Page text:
I travel almost every week if I am lucky because most of my consulting is done in the field with my clients. Since I fly so much I have “status” with several airlines and frequently receive an upgrade to “first class”. I really believe if you call something “first class”, your customer has high expectations for their experience and the “first class” experience better consistently equal a 5 star over the top customer experience!
Recently I was returning from a client engagement in New York City and was upgraded to “First class”. This was a Friday evening flight and while it had been a great week with a great client I was looking forward to a relaxing flight in first and a couple glasses of red wine on the way to Atlanta. The experience I received was anything but “first class”!
Customers today have high expectations for experience grounded in the great experiences they have received across all facets of their life. The impact of this is they have raised the bar for great experiences and continue to do so at a rapid rate. Organizations that aspire to deliver “first class” service experiences must understand and stay ahead of customer expectations. Unfortunately the flight attendants on this flight were far more interested in delivering the minimum level of service so they could get back to socializing with their associates than delivering outstanding service.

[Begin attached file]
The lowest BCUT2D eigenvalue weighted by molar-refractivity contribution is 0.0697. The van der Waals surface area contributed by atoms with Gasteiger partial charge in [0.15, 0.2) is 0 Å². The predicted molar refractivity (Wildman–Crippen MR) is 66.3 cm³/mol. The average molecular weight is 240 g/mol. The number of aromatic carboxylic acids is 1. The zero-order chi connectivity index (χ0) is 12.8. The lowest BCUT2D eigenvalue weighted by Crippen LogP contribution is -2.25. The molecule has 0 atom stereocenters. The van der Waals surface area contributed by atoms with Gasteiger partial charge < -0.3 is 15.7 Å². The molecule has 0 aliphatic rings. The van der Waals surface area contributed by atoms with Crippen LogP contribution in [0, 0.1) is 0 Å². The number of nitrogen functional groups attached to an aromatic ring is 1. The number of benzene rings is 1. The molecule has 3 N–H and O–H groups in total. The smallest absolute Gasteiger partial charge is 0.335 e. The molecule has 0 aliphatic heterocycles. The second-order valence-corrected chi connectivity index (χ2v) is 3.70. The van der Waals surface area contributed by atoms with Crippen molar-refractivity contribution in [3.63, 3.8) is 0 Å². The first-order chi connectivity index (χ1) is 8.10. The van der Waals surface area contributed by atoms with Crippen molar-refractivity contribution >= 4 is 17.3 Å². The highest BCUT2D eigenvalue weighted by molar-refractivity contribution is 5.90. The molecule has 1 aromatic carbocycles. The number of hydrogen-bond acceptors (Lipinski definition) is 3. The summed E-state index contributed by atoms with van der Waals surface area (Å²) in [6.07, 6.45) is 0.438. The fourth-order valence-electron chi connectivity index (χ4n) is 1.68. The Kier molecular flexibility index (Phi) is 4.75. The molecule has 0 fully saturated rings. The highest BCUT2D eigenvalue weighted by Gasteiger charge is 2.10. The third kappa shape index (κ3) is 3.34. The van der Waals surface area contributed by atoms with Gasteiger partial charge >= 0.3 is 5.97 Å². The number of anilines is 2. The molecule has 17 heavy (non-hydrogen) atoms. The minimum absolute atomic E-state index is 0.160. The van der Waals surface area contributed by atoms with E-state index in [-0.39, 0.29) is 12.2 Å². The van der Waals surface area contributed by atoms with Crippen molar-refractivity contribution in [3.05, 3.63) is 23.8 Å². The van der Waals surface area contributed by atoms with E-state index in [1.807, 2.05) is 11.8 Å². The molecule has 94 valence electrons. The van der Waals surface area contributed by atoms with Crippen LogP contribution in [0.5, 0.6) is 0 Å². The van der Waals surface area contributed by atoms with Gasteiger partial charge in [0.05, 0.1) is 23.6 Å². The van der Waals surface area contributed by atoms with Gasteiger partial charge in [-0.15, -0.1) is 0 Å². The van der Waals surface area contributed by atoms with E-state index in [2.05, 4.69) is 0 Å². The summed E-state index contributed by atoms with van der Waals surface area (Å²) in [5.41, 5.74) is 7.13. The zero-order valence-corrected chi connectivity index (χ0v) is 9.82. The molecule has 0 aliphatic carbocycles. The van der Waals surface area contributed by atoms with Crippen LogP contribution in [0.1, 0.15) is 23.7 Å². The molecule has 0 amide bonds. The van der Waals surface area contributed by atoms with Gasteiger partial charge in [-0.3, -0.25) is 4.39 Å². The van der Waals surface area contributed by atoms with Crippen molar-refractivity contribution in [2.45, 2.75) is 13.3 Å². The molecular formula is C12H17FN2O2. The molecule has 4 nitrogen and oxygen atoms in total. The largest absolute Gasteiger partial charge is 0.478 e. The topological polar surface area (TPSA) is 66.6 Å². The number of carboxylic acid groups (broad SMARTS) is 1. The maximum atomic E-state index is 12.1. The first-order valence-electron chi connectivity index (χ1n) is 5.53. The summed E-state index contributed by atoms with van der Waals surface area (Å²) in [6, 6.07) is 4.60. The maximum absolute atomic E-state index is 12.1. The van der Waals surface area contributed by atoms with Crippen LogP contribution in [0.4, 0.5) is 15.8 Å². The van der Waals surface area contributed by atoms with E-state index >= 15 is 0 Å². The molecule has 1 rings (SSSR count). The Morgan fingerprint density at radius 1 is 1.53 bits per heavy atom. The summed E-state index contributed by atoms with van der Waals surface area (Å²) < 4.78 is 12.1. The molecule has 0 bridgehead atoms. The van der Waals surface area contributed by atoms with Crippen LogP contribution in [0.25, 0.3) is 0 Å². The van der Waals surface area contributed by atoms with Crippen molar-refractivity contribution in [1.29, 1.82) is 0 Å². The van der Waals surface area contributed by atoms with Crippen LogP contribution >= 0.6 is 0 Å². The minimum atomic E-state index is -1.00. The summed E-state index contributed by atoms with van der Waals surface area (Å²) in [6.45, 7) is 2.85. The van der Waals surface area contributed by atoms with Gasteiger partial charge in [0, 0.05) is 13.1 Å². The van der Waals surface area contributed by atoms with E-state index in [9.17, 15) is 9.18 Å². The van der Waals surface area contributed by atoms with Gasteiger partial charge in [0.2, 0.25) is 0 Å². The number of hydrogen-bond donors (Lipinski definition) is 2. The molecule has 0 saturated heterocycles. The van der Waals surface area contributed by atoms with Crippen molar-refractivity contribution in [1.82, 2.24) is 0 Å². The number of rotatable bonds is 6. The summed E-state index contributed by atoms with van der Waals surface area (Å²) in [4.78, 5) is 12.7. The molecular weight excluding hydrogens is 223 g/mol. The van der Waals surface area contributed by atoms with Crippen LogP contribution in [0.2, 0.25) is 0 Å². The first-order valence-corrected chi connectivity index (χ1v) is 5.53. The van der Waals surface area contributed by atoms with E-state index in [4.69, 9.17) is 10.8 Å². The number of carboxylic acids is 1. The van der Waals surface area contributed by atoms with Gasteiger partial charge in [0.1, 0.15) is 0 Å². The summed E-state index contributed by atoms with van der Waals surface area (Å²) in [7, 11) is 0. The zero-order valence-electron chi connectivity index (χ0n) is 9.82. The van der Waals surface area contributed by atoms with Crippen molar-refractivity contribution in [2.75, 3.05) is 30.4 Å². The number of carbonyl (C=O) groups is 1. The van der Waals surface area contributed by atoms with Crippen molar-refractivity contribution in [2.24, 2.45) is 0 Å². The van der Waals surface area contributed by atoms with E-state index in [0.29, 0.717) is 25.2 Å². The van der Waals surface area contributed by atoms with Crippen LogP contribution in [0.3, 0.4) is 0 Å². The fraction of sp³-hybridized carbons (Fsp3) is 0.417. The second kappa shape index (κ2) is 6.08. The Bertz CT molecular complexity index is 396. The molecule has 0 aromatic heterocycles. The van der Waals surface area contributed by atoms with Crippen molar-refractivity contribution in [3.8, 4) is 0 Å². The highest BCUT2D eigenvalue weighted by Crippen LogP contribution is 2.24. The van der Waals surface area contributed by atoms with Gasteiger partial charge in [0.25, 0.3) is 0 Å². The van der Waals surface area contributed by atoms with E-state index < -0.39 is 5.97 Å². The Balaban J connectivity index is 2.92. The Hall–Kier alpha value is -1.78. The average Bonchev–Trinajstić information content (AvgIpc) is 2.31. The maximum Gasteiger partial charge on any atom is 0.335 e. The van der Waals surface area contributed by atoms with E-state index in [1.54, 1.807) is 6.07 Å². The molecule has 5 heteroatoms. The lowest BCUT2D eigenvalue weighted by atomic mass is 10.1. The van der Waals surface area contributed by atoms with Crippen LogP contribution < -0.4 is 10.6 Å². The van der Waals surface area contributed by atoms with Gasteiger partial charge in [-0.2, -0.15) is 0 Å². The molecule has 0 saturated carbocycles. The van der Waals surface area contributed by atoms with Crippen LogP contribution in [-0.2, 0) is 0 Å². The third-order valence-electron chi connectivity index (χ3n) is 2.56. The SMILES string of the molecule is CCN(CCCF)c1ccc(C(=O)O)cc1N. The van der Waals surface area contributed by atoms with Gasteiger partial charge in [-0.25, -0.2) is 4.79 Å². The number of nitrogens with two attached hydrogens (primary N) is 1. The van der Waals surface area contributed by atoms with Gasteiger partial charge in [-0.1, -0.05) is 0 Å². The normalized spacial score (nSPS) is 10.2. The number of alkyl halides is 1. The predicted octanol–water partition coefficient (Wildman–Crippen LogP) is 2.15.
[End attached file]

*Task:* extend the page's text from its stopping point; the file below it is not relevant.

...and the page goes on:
When we have high expectations based on previous experiences with an organization we tend to have our service radar on high. I have to admit my service radar is on high most of the time given what I do. I began to notice we weren’t receiving “first class” attention very fast when it took forever for the flight attendant to bring us our first beverage. It went downhill from there. When I took my empty glass up to the galley to get a refill and found the entire flight attendant crew hiding in the galley to eat and socialize I knew they didn’t get it and we were lost for the evening!
Customer expectations continue to rise significantly (up 33% in the last 12 months according to recent research) and show no signs of stopping. Customers compare their experiences with our organization not just to competitors but to experiences they have received across their entire life. What are you doing to make sure you understand your customers’ expectations on an ongoing basis? Have you provided the tools, training and leadership to ensure all your employees consistently deliver the appropriate customer experience? I you are going to call it first class it really better be first class service!
John R. Patterson is a renowned customer loyalty speaker and consultant. He has co-authored three books with Chip Bell including the award winning international best seller Wired and Dangerous: How Your Customers Have Changed and What To Do About It. Find out more about John at www.johnrpatterson.com/.
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